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The 'Sharp Objects' Show Vs. The Book Have A Few Major Differences

No television show is perfectly faithful to the book, though some try. Game of Thrones, for example, stayed faithful in their debut season, but it was a 10-hour show adapting 800+ pages. Most novels are not as long, so to fill the 8-to-10 hour brief, extra scenes are added. That's especially the case in adaptations where the novel is told in the first person point of view and swaps to a third person POV with a camera. The Sharp Objects show vs. the book is a perfect example of this. With only 254 pages to work from to fill seven hours, there are changes all throughout the series. Warning: Spoilers for the Sharp Objects finale, and a few from the book, follow.

The first change from the book is that Camille lives and works in St. Louis instead of Chicago. This may seem like a small thing, but it says a lot about how far Camille was able to run. In the novel, she's moved a full state and 500 miles away. In the show, she's still in Missouri, and less than 200 miles from home.

Another change: Camille's response to Natalie Keene's funeral. In the novel, she has no problem being there, and even tries to corner Mrs. Keene (who is having none of Camille's questions). In the show, they have her flee and rip her dress. This adds another chance to show Camille with a needle, mending the gown, and her urge to self harm while doing so.

With a third person perspective, parts of the story get fleshed out more. Detective Willis is shown to be a nicer person than he comes off from Camille's limited and unwell perspective, and more of a central character. Adora and Alan's relationship gets fleshed out more, as does her relationship to Vickery. Camille's flashbacks are altered, with some pushed to the forefront, like the rehab sequence, and some given less prominence. When seen solely through her eyes, all her memories are equal and horrific.

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But the biggest change, up until this week, was the addition of Calhoun Day. The entire parody of a Southern Heritage celebration with the weird, rape-centric Civil War story doesn't appear in the books. But here, it gives the narrative a moment to have characters meet and interact in a way that doesn't happen in the novel, leading to moments like Bob Nash and John Keene's fistfight, Adora and Willis' one-on-one talk, and Amma's drugged-up flight.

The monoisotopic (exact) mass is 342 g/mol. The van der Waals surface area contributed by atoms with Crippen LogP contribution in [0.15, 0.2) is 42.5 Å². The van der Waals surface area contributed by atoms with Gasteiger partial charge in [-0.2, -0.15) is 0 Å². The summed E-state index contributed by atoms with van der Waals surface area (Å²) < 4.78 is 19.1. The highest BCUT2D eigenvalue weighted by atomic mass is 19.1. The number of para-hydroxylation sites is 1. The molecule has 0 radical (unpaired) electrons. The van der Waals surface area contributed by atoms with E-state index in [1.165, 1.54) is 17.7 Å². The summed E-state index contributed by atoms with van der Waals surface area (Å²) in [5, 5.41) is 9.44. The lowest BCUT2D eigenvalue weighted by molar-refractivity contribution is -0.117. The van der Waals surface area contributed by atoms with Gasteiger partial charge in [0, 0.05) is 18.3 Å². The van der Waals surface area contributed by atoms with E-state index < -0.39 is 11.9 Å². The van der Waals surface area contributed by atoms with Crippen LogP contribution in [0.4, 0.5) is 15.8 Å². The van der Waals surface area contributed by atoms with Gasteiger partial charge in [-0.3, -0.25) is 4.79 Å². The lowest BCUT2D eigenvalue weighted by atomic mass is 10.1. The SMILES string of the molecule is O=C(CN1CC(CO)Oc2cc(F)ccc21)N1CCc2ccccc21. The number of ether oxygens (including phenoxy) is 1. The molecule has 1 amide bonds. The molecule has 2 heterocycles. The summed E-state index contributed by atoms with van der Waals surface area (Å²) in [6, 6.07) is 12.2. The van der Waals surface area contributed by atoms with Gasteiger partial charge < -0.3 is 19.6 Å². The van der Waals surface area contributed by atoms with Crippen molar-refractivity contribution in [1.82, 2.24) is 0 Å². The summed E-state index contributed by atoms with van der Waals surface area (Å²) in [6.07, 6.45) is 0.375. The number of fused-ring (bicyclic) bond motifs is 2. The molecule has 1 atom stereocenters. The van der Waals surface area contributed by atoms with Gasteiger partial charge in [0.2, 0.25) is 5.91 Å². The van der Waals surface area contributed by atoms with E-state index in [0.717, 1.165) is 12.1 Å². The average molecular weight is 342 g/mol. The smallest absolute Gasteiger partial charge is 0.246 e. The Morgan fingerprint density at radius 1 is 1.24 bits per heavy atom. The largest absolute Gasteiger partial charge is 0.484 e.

But of course, the biggest change is the show's ending. In the books, Camille doesn't accidentally discover the tooth-filled dollhouse room out of the blue. Instead, Amma's friend from school turns up strangled, with several teeth pulled, something only hinted at in the mid-credits scene. Camille receives the news and panics inwardly, realizing Adora isn't the killer. It is only at this point that she discovers the dollhouse floor.

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The book doesn't end there, either. Amma not only confesses to the crimes, but reveals her little gang of friends helped her do it. She has no regrets, having killed both Natalie and Ann for the crime of taking Adora's attention away. And she claims the teeth, being real ivory, makes the dollhouse "perfect."

By removing the ending, the show also takes out Camille's breakdown, and her return to carving herself with a vengeance. Her editor, Frank Curry, is the one who steps in to stop her. The novel ends with Camille in the care of him and his wife, no longer living on her own, and able to recover from her childhood for the first time.

If you or someone you know is considering self-harm or experiencing suicidal thoughts, call the National Suicide Prevention Hotline at 1-800-273-8255 or text HOME to the Crisis Text Line at 741741 or the Substance Abuse and Mental Health Services Administration (SAMHSA) at 1-800-662-HELP (4357).